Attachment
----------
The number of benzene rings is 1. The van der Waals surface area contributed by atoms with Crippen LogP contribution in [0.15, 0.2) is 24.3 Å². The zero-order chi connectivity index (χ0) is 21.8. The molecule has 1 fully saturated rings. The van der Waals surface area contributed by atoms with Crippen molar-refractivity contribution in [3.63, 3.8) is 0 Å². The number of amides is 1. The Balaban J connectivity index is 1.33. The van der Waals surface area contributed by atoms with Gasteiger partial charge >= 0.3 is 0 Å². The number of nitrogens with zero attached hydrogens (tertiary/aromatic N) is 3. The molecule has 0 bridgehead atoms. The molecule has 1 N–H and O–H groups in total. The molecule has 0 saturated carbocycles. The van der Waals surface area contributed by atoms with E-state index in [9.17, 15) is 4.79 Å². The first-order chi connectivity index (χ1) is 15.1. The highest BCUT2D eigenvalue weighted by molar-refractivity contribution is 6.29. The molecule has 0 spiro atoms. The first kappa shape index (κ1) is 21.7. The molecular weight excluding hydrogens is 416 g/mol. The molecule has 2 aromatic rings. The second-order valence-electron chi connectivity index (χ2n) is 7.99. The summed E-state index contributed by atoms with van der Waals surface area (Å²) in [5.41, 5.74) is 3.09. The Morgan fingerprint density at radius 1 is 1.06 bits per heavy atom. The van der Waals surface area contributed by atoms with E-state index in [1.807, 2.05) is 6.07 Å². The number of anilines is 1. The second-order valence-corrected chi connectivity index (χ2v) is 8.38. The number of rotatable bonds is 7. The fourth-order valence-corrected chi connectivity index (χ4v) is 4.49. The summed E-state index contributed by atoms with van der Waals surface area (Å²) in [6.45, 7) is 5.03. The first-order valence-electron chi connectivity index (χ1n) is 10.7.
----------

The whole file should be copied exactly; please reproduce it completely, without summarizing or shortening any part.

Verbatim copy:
The number of benzene rings is 1. The van der Waals surface area contributed by atoms with Crippen LogP contribution in [0.15, 0.2) is 24.3 Å². The zero-order chi connectivity index (χ0) is 21.8. The molecule has 1 fully saturated rings. The van der Waals surface area contributed by atoms with Crippen molar-refractivity contribution in [3.63, 3.8) is 0 Å². The number of amides is 1. The Balaban J connectivity index is 1.33. The van der Waals surface area contributed by atoms with Gasteiger partial charge >= 0.3 is 0 Å². The number of nitrogens with zero attached hydrogens (tertiary/aromatic N) is 3. The molecule has 0 bridgehead atoms. The molecule has 1 N–H and O–H groups in total. The molecule has 0 saturated carbocycles. The van der Waals surface area contributed by atoms with E-state index in [9.17, 15) is 4.79 Å². The first-order chi connectivity index (χ1) is 15.1. The highest BCUT2D eigenvalue weighted by molar-refractivity contribution is 6.29. The molecule has 0 spiro atoms. The first kappa shape index (κ1) is 21.7. The molecular weight excluding hydrogens is 416 g/mol. The molecule has 2 aromatic rings. The second-order valence-electron chi connectivity index (χ2n) is 7.99. The summed E-state index contributed by atoms with van der Waals surface area (Å²) in [5.41, 5.74) is 3.09. The Morgan fingerprint density at radius 1 is 1.06 bits per heavy atom. The van der Waals surface area contributed by atoms with E-state index in [1.807, 2.05) is 6.07 Å². The number of anilines is 1. The second-order valence-corrected chi connectivity index (χ2v) is 8.38. The number of rotatable bonds is 7. The fourth-order valence-corrected chi connectivity index (χ4v) is 4.49. The summed E-state index contributed by atoms with van der Waals surface area (Å²) in [6.45, 7) is 5.03. The first-order valence-electron chi connectivity index (χ1n) is 10.7.